Louisiana’s 2023 Regular Legislative Session will convene on Monday, April 10th. This year’s Regular Session is fiscal in nature, meaning legislators face subject-matter limitations when filing bills. Legislators may file any bill that pertains to the list of fiscal issues provided in Article 3, Section 2 of the state’s constitution, but are limited to filing only five bills that do not fall within the bounds of these issues.
Over the past year, there has been extensive conversation surrounding Louisiana’s tax structure and how it can be improved to better position the state for the future. Many legislators are focused on phasing out and/or eliminating Louisiana’s income and franchise taxes to remain nationally competitive while others are more concerned with the potential fiscal cliff Louisiana may face when the state’s temporary sales tax rate expires in 2025. Ahead of the 2023 session, several legislators have filed bills addressing these and other issues pertaining to tax reform.
Below is a sampling of the bills filed as of March 30, 2023. To hear more about additional bills filed through the pre-file deadline, join our webinar on Tuesday, April 4, 2023. You can register to attend: . bit.ly/3JNLWpo
Income & Franchise Tax
SB1 (Allain) – Repeals the corporate franchise tax beginning Jan. 1, 2025.
SB3 (Allain) – Changes the date for which the individual income and corporate franchise tax automatic rate reduction triggers will take effect from April 1, 2024 to Jan. 1, 2024.
SB6 (Allain) – Reduces the rate of the Quality Jobs Program project facility expense rebate if corporate franchise automatic rate reduction conditions are met.
SB19 (Allain) – Eliminates the inventory tax credit for corporations, reduces corporate income tax rates for the first two tax brackets, and eliminates the top corporate income tax bracket.
HB145 (Wright) – Changes the individual income tax rates and brackets to a single flat rate of 4% beginning Jan. 1, 2024.
HB146 (Wright) – Changes the corporate income tax from graduated rates based on taxable income to a flat rate of 4% beginning Jan. 1, 2024.
HB173 (DeVillier) – Phases out the individual income tax over 5 years beginning Jan. 1, 2024 and repeals the automatic rate reduction if certain revenue conditions are met.
HB197 (DeVillier) – Phases out the corporate franchise tax over 5 years beginning Jan. 1, 2024.
HB214 (DeVillier) – Repeals the individual income tax, corporate income tax, and corporate franchise tax. Additionally repeals income and franchise tax exemptions, deductions, exclusions, and credits.
HB241 (Beaullieu) – Changes the individual income tax rates and brackets from a graduated rate system to a single flat rate of 3.49%.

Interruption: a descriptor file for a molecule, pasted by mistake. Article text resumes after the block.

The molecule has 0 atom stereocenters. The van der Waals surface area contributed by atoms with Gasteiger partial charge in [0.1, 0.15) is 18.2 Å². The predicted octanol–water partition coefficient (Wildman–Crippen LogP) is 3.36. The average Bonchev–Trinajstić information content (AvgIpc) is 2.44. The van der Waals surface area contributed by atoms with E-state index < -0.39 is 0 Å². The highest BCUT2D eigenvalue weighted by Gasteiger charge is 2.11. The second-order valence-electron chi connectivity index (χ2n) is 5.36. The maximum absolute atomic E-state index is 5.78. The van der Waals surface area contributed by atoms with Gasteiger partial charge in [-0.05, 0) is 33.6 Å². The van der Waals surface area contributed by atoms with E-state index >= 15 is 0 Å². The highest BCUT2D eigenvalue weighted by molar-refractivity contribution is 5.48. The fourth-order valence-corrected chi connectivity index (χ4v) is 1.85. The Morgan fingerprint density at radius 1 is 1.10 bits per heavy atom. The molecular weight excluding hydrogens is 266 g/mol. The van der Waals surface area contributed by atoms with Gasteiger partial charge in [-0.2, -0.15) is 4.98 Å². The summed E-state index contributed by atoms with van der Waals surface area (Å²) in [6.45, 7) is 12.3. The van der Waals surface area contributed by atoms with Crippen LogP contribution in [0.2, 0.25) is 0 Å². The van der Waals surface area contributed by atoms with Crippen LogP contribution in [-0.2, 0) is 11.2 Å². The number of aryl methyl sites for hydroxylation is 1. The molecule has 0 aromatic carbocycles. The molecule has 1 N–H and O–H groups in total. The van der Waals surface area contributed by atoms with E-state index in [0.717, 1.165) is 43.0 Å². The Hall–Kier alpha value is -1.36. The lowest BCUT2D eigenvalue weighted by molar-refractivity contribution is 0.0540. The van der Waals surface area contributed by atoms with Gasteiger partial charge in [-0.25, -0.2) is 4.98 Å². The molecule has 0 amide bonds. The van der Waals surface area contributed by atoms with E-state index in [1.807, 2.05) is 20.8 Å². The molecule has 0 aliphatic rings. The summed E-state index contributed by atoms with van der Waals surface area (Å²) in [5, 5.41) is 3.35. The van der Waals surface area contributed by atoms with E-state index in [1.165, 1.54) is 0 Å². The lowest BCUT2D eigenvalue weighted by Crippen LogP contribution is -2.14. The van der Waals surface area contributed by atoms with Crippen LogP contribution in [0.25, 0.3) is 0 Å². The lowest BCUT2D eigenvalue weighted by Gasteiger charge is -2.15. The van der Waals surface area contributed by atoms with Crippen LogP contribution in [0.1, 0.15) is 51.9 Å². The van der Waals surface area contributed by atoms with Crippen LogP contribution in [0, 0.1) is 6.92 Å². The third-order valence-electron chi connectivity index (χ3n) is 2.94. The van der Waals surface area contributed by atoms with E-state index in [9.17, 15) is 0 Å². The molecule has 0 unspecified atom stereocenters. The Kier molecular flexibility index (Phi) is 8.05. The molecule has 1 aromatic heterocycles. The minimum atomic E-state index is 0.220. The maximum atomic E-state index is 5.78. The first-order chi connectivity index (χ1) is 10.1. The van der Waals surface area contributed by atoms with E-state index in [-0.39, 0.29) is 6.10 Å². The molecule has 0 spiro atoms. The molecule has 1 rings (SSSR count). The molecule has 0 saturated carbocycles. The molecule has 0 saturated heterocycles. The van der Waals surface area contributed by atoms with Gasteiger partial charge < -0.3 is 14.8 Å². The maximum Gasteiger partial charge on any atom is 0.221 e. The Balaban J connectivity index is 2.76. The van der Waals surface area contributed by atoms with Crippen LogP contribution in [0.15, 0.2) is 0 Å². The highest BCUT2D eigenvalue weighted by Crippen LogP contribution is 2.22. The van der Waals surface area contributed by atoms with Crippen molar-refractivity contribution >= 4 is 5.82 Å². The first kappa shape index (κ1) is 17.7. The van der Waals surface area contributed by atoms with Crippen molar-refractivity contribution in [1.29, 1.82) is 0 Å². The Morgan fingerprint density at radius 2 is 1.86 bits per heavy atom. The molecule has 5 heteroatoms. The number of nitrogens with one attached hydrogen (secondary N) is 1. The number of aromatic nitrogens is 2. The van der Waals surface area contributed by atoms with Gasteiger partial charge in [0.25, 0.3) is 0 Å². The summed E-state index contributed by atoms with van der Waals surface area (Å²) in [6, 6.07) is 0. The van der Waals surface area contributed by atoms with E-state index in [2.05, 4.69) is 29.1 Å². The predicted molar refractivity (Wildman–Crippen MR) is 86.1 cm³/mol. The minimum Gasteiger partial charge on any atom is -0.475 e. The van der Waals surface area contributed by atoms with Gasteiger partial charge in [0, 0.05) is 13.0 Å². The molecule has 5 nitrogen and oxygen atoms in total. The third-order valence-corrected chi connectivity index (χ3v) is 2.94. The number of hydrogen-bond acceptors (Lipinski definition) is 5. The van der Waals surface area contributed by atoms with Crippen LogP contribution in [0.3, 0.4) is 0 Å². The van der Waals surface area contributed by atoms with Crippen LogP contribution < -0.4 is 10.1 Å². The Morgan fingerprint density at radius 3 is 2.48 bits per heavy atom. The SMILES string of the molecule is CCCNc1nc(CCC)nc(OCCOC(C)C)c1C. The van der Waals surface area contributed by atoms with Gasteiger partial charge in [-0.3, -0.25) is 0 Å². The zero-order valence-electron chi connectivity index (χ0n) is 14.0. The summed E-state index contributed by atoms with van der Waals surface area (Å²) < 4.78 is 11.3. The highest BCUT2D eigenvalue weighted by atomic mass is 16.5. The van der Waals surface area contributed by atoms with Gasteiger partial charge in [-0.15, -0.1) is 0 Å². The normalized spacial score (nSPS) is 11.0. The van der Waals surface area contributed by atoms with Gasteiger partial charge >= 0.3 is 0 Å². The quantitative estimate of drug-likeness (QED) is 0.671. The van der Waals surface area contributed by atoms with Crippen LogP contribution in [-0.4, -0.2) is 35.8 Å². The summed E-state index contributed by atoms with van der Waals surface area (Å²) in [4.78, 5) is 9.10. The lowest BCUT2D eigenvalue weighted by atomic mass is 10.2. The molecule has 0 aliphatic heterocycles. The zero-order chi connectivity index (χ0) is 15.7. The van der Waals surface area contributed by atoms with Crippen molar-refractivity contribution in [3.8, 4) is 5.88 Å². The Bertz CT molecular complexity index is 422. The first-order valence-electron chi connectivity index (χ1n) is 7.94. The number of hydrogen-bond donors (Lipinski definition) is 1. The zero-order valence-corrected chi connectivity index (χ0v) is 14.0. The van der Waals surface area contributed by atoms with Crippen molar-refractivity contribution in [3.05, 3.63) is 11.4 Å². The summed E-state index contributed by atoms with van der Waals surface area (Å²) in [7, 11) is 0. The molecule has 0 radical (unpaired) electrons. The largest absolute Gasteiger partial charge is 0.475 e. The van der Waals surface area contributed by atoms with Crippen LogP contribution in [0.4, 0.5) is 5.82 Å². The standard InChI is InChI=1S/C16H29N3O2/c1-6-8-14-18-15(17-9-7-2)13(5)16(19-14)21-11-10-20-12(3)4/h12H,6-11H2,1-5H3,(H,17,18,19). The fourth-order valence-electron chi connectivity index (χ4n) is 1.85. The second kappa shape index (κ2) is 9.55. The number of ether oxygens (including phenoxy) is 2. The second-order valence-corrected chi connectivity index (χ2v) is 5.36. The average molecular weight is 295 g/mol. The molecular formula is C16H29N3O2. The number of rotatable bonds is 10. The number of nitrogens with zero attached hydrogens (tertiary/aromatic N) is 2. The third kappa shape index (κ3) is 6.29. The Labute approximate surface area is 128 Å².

HB246 (DeVillier) – Phases out the corporate income tax over 5 years beginning Jan. 1, 2024.
Sales & Use Tax
HB62 (Bacala) – Reduces the temporary state sales tax rate from 0.45% to 0.25% beginning July 1, 2024.
HB71 (Bishop) – Gradually reduces the temporary state sales tax rate from 0.45% to 0.15% over a two-year period beginning July 1, 2023.
HB157 (DeVillier) – Effective July 1, 2023, exempts steam, water, electric power or energy, natural gas, and other energy sources used directly in the manufacturing process from the 2% levy of the state’s composite sales and use tax.
HB171 (Beaullieu) – Revises certain conditions under which marketplace facilitators are required to collect and remit state and local sales and use tax on remote sales.
HB203 (DeVillier) – Constitutional amendment to repeal the state sales and use tax exemptions for food for home consumption, certain utilities for residential use, and prescription drugs.
HB204 (DeVillier) – Codifies in statute the constitutional sales and use tax exemption for electricity sold directly to the consumer for residential use; revises citations of law associated with sales and use tax exemptions for other residential utilities, food for home consumption, and prescription drugs.
HB257 (Wright) – Reduces the state sales and use tax rate from 4.45% to 4% and extends the sales and use taxes to digital goods delivered into Louisiana.
SB8 (Luneau) – Changes the applicable interest rate to the judicial interest rate for local sales and use taxes paid under protest. Additionally, eliminates the requirement that a taxpayer making a payment under protest pay additional interest.
SB2 (Allain) – Constitutional Amendment to phase out the inventory tax over 5 years & establish the maximum allowable exemption for ITEP to be 60% for school-related property taxes and 80% for all other property taxes.
SB5 (Allain) – Provides for alternatives in lieu of payment under protest for challenges to ad valorem tax assessments.
HB153 (DeVillier) – Constitutional amendment to phase-in a property tax exemption for business inventory over 4 years (2024-2027)
HB172 (DeVillier) – Reduces the severance tax rate on oil over an 8-year period from 12.5% to 8.5% of its value at the time and place of severance and fixes the severance tax rate for oil produced from certain incapable and stripper wells at the current rate.
For a complete list of 2023 tax legislation filed so far in Louisiana or for more information on Advantous’ legislative tracking services, please contact firstname.lastname@example.org.